Low completion rates of large open online courses force a rethink of effective executive training

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Written by Jon Kennard on 17 October 2017 in Press Zone
Press Zone

Online learning programmes aimed at training large groups of executives are coming under pressure to improve their effectiveness. 


Typical course completion rates for MOOCs are below 8%; customised high-impact online programmes achieve 85% successful completion. 

Massive open online courses (MOOCs), usually offered on digital platforms and consisting mainly of pre-recorded videos, with no direct interaction with the educators that developed the content, show typical participant completion rates of between 5% and 8%. Self-determination and perseverance are often required to complete this type of executive training.

In contrast, customised online courses aimed at smaller groups which provide direct interaction with professors, other participants and varied teaching staff, are seeing completion rates above 85%. These so-called ‘small private online courses’, or SPOCs, mostly offered by business schools, point the way to more effective executive online training.

Executive education and leadership development make up a crowded market that has been going through a revival in recent years. According to the Financial Times1, after almost a decade of shrinking demand, the business of executive education short courses started to look buoyant again in 2014.

‘The upturn has seen an increase in the number of MOOCs as one solution to cash-strapped, hard-pressed HR and Learning & Development departments,’ says VanDyck Silveira, CEO of FT | IE Corporate Learning Alliance, a large provider of customised leadership development programmes.

‘Aimed at training hundreds, or even thousands, of participants, their effectiveness is often undermined by poor completion rates. Unless an organisation is staffed almost exclusively by determined self-starters, MOOCs are unlikely to produce the anticipated outcome for businesses.

‘By their nature, open online courses deliver their content digitally. They measure progress and completion through automated self-assessment and, at best, interaction with many hundreds of others taking the same course. So it is not surprising that many participants of MOOCs are, frankly, left to drown.’

The answer to the problem, according to Silveira, lies in adopting customised short-course executive programmes and introducing personalised analysis of progress. The support of a dedicated teaching team, drawn from a pool of academics, FT journalists and other advisers knowledgeable about a company’s commercial environment, can lead to far higher completion rates.

The experience of the international IE Business School has shown that SPOCs, designed to be compatible with executives’ working lives, can achieve a completion rate higher than 85%.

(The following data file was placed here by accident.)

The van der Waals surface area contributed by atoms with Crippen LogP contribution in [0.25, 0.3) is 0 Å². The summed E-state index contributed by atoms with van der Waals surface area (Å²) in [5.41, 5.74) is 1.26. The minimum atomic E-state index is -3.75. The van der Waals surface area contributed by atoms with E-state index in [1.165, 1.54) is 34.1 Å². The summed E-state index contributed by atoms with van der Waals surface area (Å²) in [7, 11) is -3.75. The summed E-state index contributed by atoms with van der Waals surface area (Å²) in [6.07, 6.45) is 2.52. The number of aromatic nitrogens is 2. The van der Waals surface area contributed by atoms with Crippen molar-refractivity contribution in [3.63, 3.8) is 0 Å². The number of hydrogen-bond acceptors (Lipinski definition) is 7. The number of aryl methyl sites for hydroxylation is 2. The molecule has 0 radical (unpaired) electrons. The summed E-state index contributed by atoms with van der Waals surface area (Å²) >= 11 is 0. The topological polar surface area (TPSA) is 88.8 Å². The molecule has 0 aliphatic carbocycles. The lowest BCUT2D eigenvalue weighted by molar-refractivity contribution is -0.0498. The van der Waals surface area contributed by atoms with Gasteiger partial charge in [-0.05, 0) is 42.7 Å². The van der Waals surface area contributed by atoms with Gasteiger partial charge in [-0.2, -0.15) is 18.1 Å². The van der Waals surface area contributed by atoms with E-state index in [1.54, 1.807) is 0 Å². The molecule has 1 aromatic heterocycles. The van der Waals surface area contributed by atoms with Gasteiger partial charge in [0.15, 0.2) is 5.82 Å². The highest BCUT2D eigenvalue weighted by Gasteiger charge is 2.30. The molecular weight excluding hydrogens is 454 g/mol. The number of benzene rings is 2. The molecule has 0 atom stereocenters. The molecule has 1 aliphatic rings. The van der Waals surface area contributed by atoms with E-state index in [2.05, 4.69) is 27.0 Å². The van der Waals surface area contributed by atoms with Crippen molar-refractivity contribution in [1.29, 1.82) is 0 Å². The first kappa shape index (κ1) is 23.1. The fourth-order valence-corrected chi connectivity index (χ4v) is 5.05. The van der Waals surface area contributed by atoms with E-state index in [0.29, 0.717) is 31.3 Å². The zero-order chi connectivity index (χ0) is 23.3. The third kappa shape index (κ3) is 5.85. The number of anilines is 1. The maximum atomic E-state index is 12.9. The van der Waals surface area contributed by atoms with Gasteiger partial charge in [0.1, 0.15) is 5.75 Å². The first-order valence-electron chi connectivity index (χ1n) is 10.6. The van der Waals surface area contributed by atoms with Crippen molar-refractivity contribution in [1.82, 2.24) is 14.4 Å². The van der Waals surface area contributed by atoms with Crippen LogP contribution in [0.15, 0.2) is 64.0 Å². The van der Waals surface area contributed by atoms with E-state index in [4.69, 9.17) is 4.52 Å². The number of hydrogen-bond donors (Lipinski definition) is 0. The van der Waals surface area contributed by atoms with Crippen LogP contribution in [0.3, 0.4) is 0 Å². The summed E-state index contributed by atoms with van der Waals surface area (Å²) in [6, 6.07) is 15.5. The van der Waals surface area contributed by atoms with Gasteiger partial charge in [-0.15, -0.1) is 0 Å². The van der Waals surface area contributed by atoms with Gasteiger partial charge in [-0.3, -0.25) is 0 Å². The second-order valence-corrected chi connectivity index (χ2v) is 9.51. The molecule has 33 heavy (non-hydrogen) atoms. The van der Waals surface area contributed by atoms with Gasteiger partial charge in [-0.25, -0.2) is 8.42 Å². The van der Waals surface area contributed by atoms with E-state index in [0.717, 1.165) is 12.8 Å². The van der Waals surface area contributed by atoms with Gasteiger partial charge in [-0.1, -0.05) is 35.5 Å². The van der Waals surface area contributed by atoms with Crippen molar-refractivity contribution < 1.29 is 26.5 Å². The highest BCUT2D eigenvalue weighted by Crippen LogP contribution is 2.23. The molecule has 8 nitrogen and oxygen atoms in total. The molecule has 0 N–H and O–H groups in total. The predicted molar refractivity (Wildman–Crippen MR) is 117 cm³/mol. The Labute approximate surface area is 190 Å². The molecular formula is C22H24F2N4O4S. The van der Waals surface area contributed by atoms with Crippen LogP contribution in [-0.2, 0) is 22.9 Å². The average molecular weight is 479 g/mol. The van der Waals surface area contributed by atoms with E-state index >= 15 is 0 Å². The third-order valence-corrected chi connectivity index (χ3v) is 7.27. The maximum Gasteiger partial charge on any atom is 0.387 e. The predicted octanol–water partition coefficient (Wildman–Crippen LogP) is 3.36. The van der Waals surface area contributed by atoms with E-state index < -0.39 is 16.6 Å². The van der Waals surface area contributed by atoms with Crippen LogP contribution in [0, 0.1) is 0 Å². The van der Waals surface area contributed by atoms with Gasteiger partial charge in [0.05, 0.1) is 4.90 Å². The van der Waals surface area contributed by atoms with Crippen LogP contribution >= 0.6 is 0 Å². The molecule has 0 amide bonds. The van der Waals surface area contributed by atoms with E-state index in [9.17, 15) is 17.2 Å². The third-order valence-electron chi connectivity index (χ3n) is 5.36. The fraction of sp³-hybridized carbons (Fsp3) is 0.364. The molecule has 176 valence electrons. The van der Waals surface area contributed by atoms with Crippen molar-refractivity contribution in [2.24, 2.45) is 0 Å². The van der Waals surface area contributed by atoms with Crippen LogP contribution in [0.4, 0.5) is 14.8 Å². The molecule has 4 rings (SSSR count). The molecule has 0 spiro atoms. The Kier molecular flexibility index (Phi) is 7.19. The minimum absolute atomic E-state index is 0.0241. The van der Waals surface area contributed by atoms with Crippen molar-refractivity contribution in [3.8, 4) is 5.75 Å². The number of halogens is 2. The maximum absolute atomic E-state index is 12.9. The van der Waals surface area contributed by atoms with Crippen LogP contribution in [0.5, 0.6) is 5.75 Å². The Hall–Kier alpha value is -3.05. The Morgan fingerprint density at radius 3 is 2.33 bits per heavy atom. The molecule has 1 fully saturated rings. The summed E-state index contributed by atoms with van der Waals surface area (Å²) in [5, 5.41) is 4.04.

The composition of the teaching team, says Silveira, can be a special ingredient in the successful completion of a course. The SPOC developed by FT | IE Corporate Learning Alliance – the High-Impact Online Programme (HiOP) – is unique because it introduces Financial Times journalists into the teaching team.

‘Over a period of four to five weeks, the Corporate Learning Alliance HiOPs courses can draw on a range of FT journalists, who bring their specialist sector knowledge to teaching and assessing the participants’ understanding of the topics in the programme.

Subjects such as embedding finance in everyday decision-making, leadership in volatile and uncertain times, what to do once a company starts to grow, entrepreneurship, and leading innovation, are all suited to the business knowledge of financial journalists.’

Corporate Learning Alliance HiOPs programmes are designed according to a company’s own requirements and for groups of 50 or more executives. The primary characteristics of each course and the roles of the designers and teachers are:

  • The instructor: designs and develops the course; hosts live video conferences and discussion sessions.
  • Course alumni, expert contributors and guest speakers: their active engagement in the course creates more practical learning.
  • The teaching team (academics, experts, FT journalists): in addition to delivering the programme content, the team applies learning analytics to identify points where students get stuck, generates patterns for engagement, identifies key issues to raise in live sessions, creates and fosters a community environment, hosts forums.

On successful completion of a HiOPs course, participants are awarded certificates of approval accredited by FT | IE Corporate Learning Alliance, backed by IE Business School and the Financial Times.


More information is available at http://resources.ftiecla.com/en-gb/hiops

1 The revival of executive education, FT, May 11 2014